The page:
When people from outside Orange County find out that this is where you're from, they'll inevitably bring up the fact that Disneyland is all we've got going out here. They'll commonly observe that we were idiotic enough to name an airport after John Wayne. And, of course, they can't miss a potshot at our long and illustrious history of knuckleheaded, far-right-wing politicians.
According to them, however, we do have one saving grace: the Pageant of the Masters in Laguna Beach. People who have spent a half-hour ridiculing me for living in Orange County have turned around and told me how cool the Pageant of the Masters is. It is at this point that I know who the real knucklehead is because anyone who has lived in Orange County for any amount of time knows this and knows it well:
The Pageant of the Masters blows. Hard.
The Pageant of the Masters is to Orange County what the Walk of Fame is to Hollywood, what Fisherman's Wharf is to San Francisco, what the top of the Empire State Building is to New York City, what the production of an Andrew Lloyd Webber musical is to any major city, and what the Unabomber's cabin is to Montana.
People who live near these attractions know they exist and can even provide directions, but they never actually go there. Why would they? They're hokey tourist traps. Just like the Pageant of the Masters.
Want to see any serious Orange County artist throw a major conniption? Ask him/her how cool he/she thinks the Pageant of the Masters is. Whew, boy!
Tableaux vivants (living pictures) originated at least a thousand years ago in Europe. To make biblical events meaningful to peasants who spent all day begging for food instead of learning to read, the Best of the Good Book was routinely re-created with wood, papier-mch and live actors in cathedrals or village parishes. Through the centuries, the living pictures moved into the streets and town squares, and the range of topics expanded to include art, history, politics, literature and mythology. Displays on carts were eventually paraded before spectators. They were called pageants.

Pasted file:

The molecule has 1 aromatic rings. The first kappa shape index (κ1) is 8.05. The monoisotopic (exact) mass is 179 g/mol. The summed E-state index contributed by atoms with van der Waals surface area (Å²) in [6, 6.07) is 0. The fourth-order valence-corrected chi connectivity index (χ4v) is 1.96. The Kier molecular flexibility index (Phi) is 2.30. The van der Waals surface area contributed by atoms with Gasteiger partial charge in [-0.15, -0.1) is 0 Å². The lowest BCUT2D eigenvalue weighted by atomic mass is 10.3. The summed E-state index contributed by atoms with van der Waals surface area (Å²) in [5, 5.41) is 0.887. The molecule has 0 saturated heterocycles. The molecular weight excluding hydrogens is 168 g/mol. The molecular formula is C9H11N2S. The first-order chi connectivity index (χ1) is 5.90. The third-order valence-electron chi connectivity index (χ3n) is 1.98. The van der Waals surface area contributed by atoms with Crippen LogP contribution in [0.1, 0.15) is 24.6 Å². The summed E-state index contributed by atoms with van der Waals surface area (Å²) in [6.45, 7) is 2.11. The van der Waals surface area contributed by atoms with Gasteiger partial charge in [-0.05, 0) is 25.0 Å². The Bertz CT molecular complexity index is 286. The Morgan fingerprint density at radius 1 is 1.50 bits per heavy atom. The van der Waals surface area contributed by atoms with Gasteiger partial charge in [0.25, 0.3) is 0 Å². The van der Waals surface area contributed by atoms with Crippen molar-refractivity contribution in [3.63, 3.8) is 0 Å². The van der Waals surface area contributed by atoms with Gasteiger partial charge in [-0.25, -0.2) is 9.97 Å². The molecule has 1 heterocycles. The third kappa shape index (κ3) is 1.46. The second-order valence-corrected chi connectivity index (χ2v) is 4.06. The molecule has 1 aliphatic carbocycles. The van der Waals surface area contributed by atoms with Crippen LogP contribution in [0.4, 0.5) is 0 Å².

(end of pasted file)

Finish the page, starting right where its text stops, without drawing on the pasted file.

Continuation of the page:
Half of Laguna Beach's residents considered themselves artists by the 1930s. One of them opened the first Festival of the Arts—a stationary art show—in August 1932 on El Paseo Street near the Hotel Laguna. The following year, tableaux vivants produced by Roy Ropp were included, giving birth to that phrase that now makes us cringe: the Pageant of the Masters. In 1942, the whole hullabaloo moved to the Irvine Bowl.
Thousands of paintings, sculptures and bronzes have been re-created by presumably breathing actors over the years. Even a real actor—the late Bette Davis, who once maintained a home in Laguna Beach—volunteered one year. More than 200,000 suckers now see the pageant annually.
Confession time: I've been one of those suckers at least once. Maybe twice. I can't remember. I don't want to remember. I can remember being blown away—at first. Then the damn show dragged on. And on. And on.
I recall sitting there with my head rolling around like I had no control of my neck muscles and my eyes making contact with anything and everything other than what was up onstage. All of a sudden, I heard this rumble. One by one, guys in the audience started perking up. Many grabbed their spouse's binoculars, demonstrating a remarkable sudden interest in the show.
"What the fu . . .," I was muttering to myself before looking up at the stage and seeing a shapely young woman wearing nothing but bronze paint. The offshore breeze was blowing cold that night, if you follow me.
Tell you what: guys paid damn close attention to the next three or four re-created artworks. But then it was back to Blank Stare and Drool Island. By intermission, I'd had it. I would have volunteered to roll back and forth across a thumbtacked Laguna Canyon Road if it meant not having to sit through any more of that crap.
So, once before you die, go see the Pageant of the Masters. Then you'll know what the rest of us know: there are worse things than being home to Disneyland, John Wayne Airport and knuckleheaded, right-wing politicians.
Postscript: As this was being written, the city of Laguna Beach and the Festival of the Arts were squabbling over rent payments for the Irvine Bowl. Fest organizers claim if a deal isn't worked out, they may be forced to move the pageant. Los Angeles is lovely in the summer.
Get the This Week's Top Stories Newsletter
Every week we collect the latest news, music and arts stories — along with film and food reviews and the best things to do this week — so that you'll never miss OC Weekly's biggest stories. Every week we collect the latest news, music and arts